I had been a beekeeper off and on for over ten years, having first been introduced to beekeeping while traveling in The Nederland’s. The problem of Colony Collapse Disorder concerned me greatly and I had been following it, though I wasn’t keeping bees at the time. When I read Elizabeth Kolbert’s article “Stung” in The New Yorker, I was launched into action. Somehow, even though I was attending school fulltime and teaching at two institutions I was able to shoot The Beekeepers on a shoestring budget. It was that important to me. As it was my first film, I had to do everything myself; shooting, sound, script, everything, including financing it out of my pocket. I was naïve enough to think I could do it. I had no concept that the film would be so successful.

What was the biggest challenge in the production of the movie, be it principal photography or post-production?

Just about every aspect of making the film was a challenge. But probably the most difficult was how to shoot a film when you didn’t know its ending. At the time that I started, Colony Collapse Disorder was one big mystery. People were saying a lot of things but there was little evidence outside of the beekeepers’ experiences. Its still largely that way. That’s why I went with David Hackenberg’s belief about pesticides. In the end he became a hero to me. Even then politics was clouding the issue. The government was dragging its feet and seemed to not understand the immensity of the problem. In a system based on political clout, the beekeepers are at the bottom, yet it was the beekeepers, and David in particular, who sounded the alarm.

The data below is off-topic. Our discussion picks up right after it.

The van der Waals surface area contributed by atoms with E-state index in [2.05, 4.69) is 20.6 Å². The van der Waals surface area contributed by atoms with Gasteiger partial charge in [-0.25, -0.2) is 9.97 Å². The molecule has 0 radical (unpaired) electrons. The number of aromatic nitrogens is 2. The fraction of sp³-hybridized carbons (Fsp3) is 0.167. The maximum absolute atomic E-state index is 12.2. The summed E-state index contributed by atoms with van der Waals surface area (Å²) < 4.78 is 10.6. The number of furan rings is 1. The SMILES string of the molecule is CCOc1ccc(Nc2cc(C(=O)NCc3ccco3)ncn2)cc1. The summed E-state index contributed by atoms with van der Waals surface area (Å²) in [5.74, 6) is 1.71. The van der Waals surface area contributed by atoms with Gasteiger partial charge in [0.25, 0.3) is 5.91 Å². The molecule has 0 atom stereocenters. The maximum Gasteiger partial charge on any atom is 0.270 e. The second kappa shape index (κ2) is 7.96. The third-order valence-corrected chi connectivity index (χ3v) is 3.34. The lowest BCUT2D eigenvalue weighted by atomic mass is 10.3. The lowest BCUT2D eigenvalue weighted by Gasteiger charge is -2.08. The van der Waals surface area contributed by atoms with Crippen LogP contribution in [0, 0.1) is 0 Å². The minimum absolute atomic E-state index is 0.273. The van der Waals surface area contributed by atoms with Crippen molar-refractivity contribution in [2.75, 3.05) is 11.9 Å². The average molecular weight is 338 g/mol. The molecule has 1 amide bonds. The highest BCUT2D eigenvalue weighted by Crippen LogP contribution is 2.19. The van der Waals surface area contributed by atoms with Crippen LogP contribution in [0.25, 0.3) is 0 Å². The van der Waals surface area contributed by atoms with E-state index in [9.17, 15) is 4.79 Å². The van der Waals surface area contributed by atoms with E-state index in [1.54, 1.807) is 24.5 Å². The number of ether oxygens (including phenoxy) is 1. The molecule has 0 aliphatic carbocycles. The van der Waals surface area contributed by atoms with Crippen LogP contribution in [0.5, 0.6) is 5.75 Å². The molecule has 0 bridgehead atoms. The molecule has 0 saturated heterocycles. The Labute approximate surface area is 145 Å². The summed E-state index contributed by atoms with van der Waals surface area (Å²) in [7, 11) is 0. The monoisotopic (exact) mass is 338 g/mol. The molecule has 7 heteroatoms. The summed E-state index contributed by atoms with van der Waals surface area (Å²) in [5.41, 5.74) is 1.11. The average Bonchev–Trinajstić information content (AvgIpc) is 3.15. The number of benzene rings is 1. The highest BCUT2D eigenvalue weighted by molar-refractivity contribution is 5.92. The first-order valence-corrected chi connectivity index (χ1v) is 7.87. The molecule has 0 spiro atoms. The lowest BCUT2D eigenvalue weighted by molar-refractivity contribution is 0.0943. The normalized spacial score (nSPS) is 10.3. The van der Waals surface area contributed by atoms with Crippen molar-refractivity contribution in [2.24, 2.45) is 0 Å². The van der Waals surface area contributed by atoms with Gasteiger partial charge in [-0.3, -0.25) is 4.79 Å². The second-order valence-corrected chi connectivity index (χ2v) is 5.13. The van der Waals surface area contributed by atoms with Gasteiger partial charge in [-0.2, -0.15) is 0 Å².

Tell me about the technical side of the film; your relation to the film’s cinematographer, what the film was shot on and why it was decided to be photographed this way.

For The Beekeepers I had a Bolex 16mm, a Sony min-dv camera, and handheld Panasonic camera mini DV camera for my video. While for my sound I used an old Sony DAT recorder and a Marantz flashcard recorder with a shotgun microphone. My basic approach was to get various types of footage from each situation. Since I was by myself, Id often set up the Sony on the tripod and start my interviews with the Marantz recording sound. Then I’d let things run as I scampered around with my Panasonic to get my b footage. When I could, I’d get black and white Bolex footage.